Vitamin D & Cancer

Author: Dr. Stephen Chaney

This is the final installment of my “Tips” based on Dr. Michael Holick’s book, “The Vitamin D Solution”.

The connection between vitamin D and reduced cancer risk is certainly one of the most controversial chapters in his book.

There is certainly ample reason to suspect that vitamin D reduces the risk of cancer. But perhaps to best understand the rationale of that statement I should start by reviewing how cancer develops.

During embryogenesis the embryonic cells differentiate into the distinctive cells of each tissue in the body. Then they adhere together to form the organs of our body and stop dividing.

We can think of cancer as the reverse process. A cancer cell de-differentiates, starts dividing in an uncontrolled manner and loses the ability to adhere to the other cells of the organ from which it originated.

And vitamin D is one of the master hormones that prevents that from occurring. It binds to receptors on the cell surface and activates cellular pathways that put the brakes on cell division, maintains the cell in
the differentiated state and causes them to adhere to other cells.

And this is apparently true of cancer cells as well as normal cells. Dr. Holick and his colleagues have shown that when vitamin D is added to the culture medium of prostate cancer cells they stop growing and return to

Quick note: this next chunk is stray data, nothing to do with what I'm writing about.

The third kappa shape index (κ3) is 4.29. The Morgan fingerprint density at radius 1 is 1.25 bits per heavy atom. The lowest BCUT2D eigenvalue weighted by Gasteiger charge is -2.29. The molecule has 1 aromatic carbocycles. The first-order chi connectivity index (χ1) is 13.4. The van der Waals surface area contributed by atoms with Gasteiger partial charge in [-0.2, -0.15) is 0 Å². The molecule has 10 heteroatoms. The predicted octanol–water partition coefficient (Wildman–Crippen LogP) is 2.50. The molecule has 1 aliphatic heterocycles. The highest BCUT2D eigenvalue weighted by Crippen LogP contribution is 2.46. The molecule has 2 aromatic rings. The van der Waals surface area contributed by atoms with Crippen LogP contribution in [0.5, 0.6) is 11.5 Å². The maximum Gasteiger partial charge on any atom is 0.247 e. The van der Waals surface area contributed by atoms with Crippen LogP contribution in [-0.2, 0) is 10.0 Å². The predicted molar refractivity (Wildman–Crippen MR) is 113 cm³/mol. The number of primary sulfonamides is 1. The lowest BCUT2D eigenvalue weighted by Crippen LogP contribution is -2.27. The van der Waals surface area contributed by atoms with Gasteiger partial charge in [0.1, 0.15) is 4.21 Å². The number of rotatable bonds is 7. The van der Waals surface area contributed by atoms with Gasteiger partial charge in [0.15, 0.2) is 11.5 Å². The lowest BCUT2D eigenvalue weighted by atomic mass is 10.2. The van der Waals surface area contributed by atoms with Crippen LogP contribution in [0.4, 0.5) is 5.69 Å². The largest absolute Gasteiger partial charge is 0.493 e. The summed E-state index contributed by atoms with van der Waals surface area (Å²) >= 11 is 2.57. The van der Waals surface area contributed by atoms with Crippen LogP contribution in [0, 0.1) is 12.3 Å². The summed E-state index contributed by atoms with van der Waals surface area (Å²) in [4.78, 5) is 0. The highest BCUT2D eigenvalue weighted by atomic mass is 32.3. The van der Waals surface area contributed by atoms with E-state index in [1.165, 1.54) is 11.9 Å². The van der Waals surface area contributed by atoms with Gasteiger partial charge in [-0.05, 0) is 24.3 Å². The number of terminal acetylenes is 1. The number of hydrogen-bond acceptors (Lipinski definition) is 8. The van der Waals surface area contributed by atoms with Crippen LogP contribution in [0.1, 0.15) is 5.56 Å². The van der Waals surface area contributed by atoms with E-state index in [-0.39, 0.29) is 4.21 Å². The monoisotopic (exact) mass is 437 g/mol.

normal prostate cells.

But that is a cell culture experiment. What is the evidence that vitamin D reduces cancer risk in people?

There is a lot of evidence, but most of it is indirect.

For example, there are studies that show:

– Men with high sun exposure are 3 times less likely to develop prostate cancer than men with minimal sun exposure.

– Women who are deficient in vitamin D at the time they are diagnosed with breast cancer are 75% more likely to die from the disease than women who had adequate levels of vitamin D in their bloodstream at the time of
diagnosis.

– A 2 year intervention study showed that supplementing with 2,000 IU of vitamin D/day in men with prostate cancer reduced the rate at which their PSA levels increased by 50%.

– a 2007 study showed that postmenopausal women who supplemented with 1,400-1,500 mg of calcium and 1,000 IU/day of vitamin D for four years reduced the risk of developing cancer of all causes by 60% compared to the
placebo group.

Based on these and many other studies, Dr. Holick estimates that if people in this country just took an extra 1,000 IU/day of vitamin D it would reduce the risk of developing colorectal, breast, prostate and
ovarian cancer by 50%.

What is the bottom line for you?

Not all experts are convinced that vitamin D will reduce the risk of cancer. And I would agree that we don’t yet have enough double blind. placebo controlled intervention studies to definitively prove that a
little extra vitamin D will prevent cancer or slow its progression.

However, as I have said previously an extra 1,000 to 2,000 IU of vitamin D is cheap, safe and will help strengthen our bones. Cancer prevention, if it does occur, would just be a side benefit.

About the Author
Dr. Chaney has a BS in Chemistry from Duke University and a PhD in Biochemistry from UCLA. He currently holds the rank of Professor at a major university where runs an active cancer research program and has published over 100 scientific articles and reviews in peer-reviewed scientific journals.
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